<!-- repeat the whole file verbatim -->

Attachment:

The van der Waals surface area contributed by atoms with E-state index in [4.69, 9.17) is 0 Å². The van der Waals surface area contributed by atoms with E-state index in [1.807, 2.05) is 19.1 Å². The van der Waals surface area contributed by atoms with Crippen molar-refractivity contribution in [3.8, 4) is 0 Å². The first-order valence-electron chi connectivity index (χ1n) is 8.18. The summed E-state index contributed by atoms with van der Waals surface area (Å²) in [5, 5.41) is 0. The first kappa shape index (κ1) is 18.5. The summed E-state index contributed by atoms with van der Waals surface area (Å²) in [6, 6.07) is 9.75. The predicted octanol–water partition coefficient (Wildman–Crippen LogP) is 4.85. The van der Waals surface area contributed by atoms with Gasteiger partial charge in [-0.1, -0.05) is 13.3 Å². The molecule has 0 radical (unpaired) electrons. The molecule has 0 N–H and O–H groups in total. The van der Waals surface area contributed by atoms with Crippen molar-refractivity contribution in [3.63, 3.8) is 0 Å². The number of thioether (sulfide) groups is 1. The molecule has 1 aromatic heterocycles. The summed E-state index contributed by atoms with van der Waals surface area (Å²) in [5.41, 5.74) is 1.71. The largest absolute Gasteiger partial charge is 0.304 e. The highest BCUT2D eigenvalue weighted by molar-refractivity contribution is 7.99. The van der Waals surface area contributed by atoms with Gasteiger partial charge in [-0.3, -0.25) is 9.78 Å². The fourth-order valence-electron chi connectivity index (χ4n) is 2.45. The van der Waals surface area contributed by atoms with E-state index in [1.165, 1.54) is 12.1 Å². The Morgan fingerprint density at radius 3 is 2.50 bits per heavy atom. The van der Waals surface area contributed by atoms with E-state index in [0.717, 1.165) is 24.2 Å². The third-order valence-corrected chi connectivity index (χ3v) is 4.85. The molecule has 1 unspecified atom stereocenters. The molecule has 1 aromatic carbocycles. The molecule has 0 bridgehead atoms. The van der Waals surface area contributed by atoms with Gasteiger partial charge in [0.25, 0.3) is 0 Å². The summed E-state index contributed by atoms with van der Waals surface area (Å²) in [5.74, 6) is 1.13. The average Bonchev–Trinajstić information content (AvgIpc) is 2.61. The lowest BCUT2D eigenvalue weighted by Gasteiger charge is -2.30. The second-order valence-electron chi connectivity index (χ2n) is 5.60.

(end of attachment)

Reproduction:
The van der Waals surface area contributed by atoms with E-state index in [4.69, 9.17) is 0 Å². The van der Waals surface area contributed by atoms with E-state index in [1.807, 2.05) is 19.1 Å². The van der Waals surface area contributed by atoms with Crippen molar-refractivity contribution in [3.8, 4) is 0 Å². The first-order valence-electron chi connectivity index (χ1n) is 8.18. The summed E-state index contributed by atoms with van der Waals surface area (Å²) in [5, 5.41) is 0. The first kappa shape index (κ1) is 18.5. The summed E-state index contributed by atoms with van der Waals surface area (Å²) in [6, 6.07) is 9.75. The predicted octanol–water partition coefficient (Wildman–Crippen LogP) is 4.85. The van der Waals surface area contributed by atoms with Gasteiger partial charge in [-0.1, -0.05) is 13.3 Å². The molecule has 0 radical (unpaired) electrons. The molecule has 0 N–H and O–H groups in total. The van der Waals surface area contributed by atoms with Crippen molar-refractivity contribution in [3.63, 3.8) is 0 Å². The number of thioether (sulfide) groups is 1. The molecule has 1 aromatic heterocycles. The summed E-state index contributed by atoms with van der Waals surface area (Å²) in [5.41, 5.74) is 1.71. The largest absolute Gasteiger partial charge is 0.304 e. The highest BCUT2D eigenvalue weighted by molar-refractivity contribution is 7.99. The van der Waals surface area contributed by atoms with Gasteiger partial charge in [-0.3, -0.25) is 9.78 Å². The fourth-order valence-electron chi connectivity index (χ4n) is 2.45. The van der Waals surface area contributed by atoms with E-state index in [1.165, 1.54) is 12.1 Å². The Morgan fingerprint density at radius 3 is 2.50 bits per heavy atom. The van der Waals surface area contributed by atoms with E-state index in [0.717, 1.165) is 24.2 Å². The third-order valence-corrected chi connectivity index (χ3v) is 4.85. The molecule has 1 unspecified atom stereocenters. The molecule has 1 aromatic carbocycles. The molecule has 0 bridgehead atoms. The van der Waals surface area contributed by atoms with Gasteiger partial charge in [0.25, 0.3) is 0 Å². The summed E-state index contributed by atoms with van der Waals surface area (Å²) in [5.74, 6) is 1.13. The average Bonchev–Trinajstić information content (AvgIpc) is 2.61. The lowest BCUT2D eigenvalue weighted by Gasteiger charge is -2.30. The second-order valence-electron chi connectivity index (χ2n) is 5.60.